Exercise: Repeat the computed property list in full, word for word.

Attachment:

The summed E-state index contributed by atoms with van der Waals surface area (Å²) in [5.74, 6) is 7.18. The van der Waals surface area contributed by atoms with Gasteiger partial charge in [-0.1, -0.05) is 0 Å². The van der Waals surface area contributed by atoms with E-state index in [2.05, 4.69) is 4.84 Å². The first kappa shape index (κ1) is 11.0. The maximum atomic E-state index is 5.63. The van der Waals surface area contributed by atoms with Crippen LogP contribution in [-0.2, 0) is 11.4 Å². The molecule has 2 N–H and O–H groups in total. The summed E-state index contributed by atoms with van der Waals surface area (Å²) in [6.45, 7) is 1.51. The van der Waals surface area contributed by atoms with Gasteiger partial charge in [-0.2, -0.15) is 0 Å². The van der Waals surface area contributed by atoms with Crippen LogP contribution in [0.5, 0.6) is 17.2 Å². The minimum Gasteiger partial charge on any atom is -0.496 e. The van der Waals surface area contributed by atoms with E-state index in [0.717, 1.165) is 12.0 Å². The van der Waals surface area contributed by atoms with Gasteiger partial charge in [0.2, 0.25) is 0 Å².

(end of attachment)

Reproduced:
The summed E-state index contributed by atoms with van der Waals surface area (Å²) in [5.74, 6) is 7.18. The van der Waals surface area contributed by atoms with Gasteiger partial charge in [-0.1, -0.05) is 0 Å². The van der Waals surface area contributed by atoms with E-state index in [2.05, 4.69) is 4.84 Å². The first kappa shape index (κ1) is 11.0. The maximum atomic E-state index is 5.63. The van der Waals surface area contributed by atoms with Crippen LogP contribution in [-0.2, 0) is 11.4 Å². The molecule has 2 N–H and O–H groups in total. The summed E-state index contributed by atoms with van der Waals surface area (Å²) in [6.45, 7) is 1.51. The van der Waals surface area contributed by atoms with Gasteiger partial charge in [-0.2, -0.15) is 0 Å². The van der Waals surface area contributed by atoms with Crippen LogP contribution in [0.5, 0.6) is 17.2 Å². The minimum Gasteiger partial charge on any atom is -0.496 e. The van der Waals surface area contributed by atoms with E-state index in [0.717, 1.165) is 12.0 Å². The van der Waals surface area contributed by atoms with Gasteiger partial charge in [0.2, 0.25) is 0 Å².